Researchers at the Korea Institute of Science and Technology (KIST) have developed a new dementia treatment with a longer duration of efficacy compared to current treatments.
A research team led by Dr. Park Kee-duk at the KIST Convergence Research Center for Dementia DTC and a team led by Lee Chang-joon at the Center for Glia-Neuron Interaction presented the outcome of their joint study that will help patients with dementia caused by Alzheimer's disease.
The researchers found that even though conventional drugs initially improved cognitive function by reducing the amount of GABA produced in the brains of patients with Alzheimer's disease, a long-term administration led to an increase of GABA and cognitive dysfunction again. GABA is an inhibitory signaling mediator in the central nervous system of mammals and causes memory or cognitive impairment when it is excessively produced by reactive astrocytes.
On the other hand, the candidate drug newly developed by the researchers has been confirmed to improve cognitive function even after a long-term administration.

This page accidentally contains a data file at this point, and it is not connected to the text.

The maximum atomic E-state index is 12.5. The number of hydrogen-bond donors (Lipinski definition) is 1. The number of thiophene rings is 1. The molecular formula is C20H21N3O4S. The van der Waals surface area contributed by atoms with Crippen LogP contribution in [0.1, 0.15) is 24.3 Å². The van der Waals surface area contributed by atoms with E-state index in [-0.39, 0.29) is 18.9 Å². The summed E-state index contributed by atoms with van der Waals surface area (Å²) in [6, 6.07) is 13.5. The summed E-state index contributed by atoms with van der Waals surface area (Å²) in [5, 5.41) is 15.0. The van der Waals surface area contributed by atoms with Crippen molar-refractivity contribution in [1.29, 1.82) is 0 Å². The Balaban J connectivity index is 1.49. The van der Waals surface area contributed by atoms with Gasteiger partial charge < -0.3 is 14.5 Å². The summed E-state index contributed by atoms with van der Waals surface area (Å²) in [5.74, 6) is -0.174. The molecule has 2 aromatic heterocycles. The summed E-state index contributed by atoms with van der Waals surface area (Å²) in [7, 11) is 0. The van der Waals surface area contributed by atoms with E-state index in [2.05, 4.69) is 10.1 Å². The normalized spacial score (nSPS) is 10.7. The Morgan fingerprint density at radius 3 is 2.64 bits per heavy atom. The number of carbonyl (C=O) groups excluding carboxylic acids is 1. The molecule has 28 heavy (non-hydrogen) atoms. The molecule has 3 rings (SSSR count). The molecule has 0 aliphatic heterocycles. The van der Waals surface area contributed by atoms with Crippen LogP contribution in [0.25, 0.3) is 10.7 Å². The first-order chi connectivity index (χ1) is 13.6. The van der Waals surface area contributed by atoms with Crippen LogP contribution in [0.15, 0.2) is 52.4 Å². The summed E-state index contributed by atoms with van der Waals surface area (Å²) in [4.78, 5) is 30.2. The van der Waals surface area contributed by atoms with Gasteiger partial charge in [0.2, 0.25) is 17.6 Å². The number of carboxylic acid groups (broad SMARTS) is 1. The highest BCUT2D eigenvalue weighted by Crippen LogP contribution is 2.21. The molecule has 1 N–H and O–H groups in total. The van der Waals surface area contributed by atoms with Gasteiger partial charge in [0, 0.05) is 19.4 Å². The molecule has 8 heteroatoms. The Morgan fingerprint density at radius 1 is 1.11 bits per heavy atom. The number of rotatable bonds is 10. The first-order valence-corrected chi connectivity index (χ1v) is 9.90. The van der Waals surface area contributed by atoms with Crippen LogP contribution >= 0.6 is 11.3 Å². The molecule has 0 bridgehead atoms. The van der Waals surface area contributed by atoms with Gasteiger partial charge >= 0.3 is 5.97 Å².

In addition, the researchers confirmed that cognitive function is restored when they applied the material to a genetically modified Alzheimer's disease mouse model and also found a significant cognitive improving function in a test, where a small dose was administered for long-term.
In particular, when the researchers tested the candidate material for suitability as a drug, they found that the material is delivered to the brain of the human body at a very high efficiency and had no adverse effect on other nervous systems.
In this study, the researchers found reasons that the conventional drugs have failed to be approved despite the short-term efficacy shown in the previous clinical studies and found a new candidate material that overcomes the limitations.
The researchers transferred the technology for the new candidate material to a Korean company in 2017, which will apply for approval on its clinical trial plans this year.